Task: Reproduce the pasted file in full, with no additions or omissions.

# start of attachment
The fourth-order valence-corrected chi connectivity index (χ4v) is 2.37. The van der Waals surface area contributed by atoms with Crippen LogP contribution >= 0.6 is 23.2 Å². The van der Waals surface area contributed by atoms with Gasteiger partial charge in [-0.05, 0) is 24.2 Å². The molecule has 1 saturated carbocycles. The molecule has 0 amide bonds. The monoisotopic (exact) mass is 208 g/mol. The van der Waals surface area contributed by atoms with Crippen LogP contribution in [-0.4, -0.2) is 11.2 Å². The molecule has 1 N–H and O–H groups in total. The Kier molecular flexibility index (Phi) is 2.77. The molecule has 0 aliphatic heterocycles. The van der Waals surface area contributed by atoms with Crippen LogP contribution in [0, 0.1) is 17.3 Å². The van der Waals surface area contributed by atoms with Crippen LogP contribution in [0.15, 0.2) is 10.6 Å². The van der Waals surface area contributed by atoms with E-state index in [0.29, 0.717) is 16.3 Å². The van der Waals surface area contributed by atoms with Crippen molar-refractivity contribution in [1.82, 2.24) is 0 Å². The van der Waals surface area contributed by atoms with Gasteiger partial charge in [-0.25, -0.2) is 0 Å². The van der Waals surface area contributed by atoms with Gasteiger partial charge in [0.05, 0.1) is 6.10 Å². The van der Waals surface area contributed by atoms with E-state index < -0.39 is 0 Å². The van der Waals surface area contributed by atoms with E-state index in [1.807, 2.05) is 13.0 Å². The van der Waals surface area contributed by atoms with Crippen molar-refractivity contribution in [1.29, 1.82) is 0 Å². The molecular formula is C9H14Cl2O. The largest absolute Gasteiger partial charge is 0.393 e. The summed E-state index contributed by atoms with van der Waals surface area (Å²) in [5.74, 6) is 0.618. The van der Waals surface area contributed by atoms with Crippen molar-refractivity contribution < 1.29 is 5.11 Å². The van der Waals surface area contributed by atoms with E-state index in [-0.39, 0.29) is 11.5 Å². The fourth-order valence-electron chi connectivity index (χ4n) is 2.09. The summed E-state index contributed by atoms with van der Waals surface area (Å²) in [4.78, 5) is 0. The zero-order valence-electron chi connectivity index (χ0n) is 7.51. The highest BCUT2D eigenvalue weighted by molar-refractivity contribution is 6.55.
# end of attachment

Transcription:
The fourth-order valence-corrected chi connectivity index (χ4v) is 2.37. The van der Waals surface area contributed by atoms with Crippen LogP contribution >= 0.6 is 23.2 Å². The van der Waals surface area contributed by atoms with Gasteiger partial charge in [-0.05, 0) is 24.2 Å². The molecule has 1 saturated carbocycles. The molecule has 0 amide bonds. The monoisotopic (exact) mass is 208 g/mol. The van der Waals surface area contributed by atoms with Crippen LogP contribution in [-0.4, -0.2) is 11.2 Å². The molecule has 1 N–H and O–H groups in total. The Kier molecular flexibility index (Phi) is 2.77. The molecule has 0 aliphatic heterocycles. The van der Waals surface area contributed by atoms with Crippen LogP contribution in [0, 0.1) is 17.3 Å². The van der Waals surface area contributed by atoms with Crippen LogP contribution in [0.15, 0.2) is 10.6 Å². The van der Waals surface area contributed by atoms with E-state index in [0.29, 0.717) is 16.3 Å². The van der Waals surface area contributed by atoms with Crippen molar-refractivity contribution in [1.82, 2.24) is 0 Å². The van der Waals surface area contributed by atoms with Gasteiger partial charge in [-0.25, -0.2) is 0 Å². The van der Waals surface area contributed by atoms with Gasteiger partial charge in [0.05, 0.1) is 6.10 Å². The van der Waals surface area contributed by atoms with E-state index < -0.39 is 0 Å². The van der Waals surface area contributed by atoms with E-state index in [1.807, 2.05) is 13.0 Å². The van der Waals surface area contributed by atoms with Crippen molar-refractivity contribution in [1.29, 1.82) is 0 Å². The molecular formula is C9H14Cl2O. The largest absolute Gasteiger partial charge is 0.393 e. The summed E-state index contributed by atoms with van der Waals surface area (Å²) in [5.74, 6) is 0.618. The van der Waals surface area contributed by atoms with Crippen molar-refractivity contribution < 1.29 is 5.11 Å². The van der Waals surface area contributed by atoms with E-state index in [-0.39, 0.29) is 11.5 Å². The fourth-order valence-electron chi connectivity index (χ4n) is 2.09. The summed E-state index contributed by atoms with van der Waals surface area (Å²) in [4.78, 5) is 0. The zero-order valence-electron chi connectivity index (χ0n) is 7.51. The highest BCUT2D eigenvalue weighted by molar-refractivity contribution is 6.55.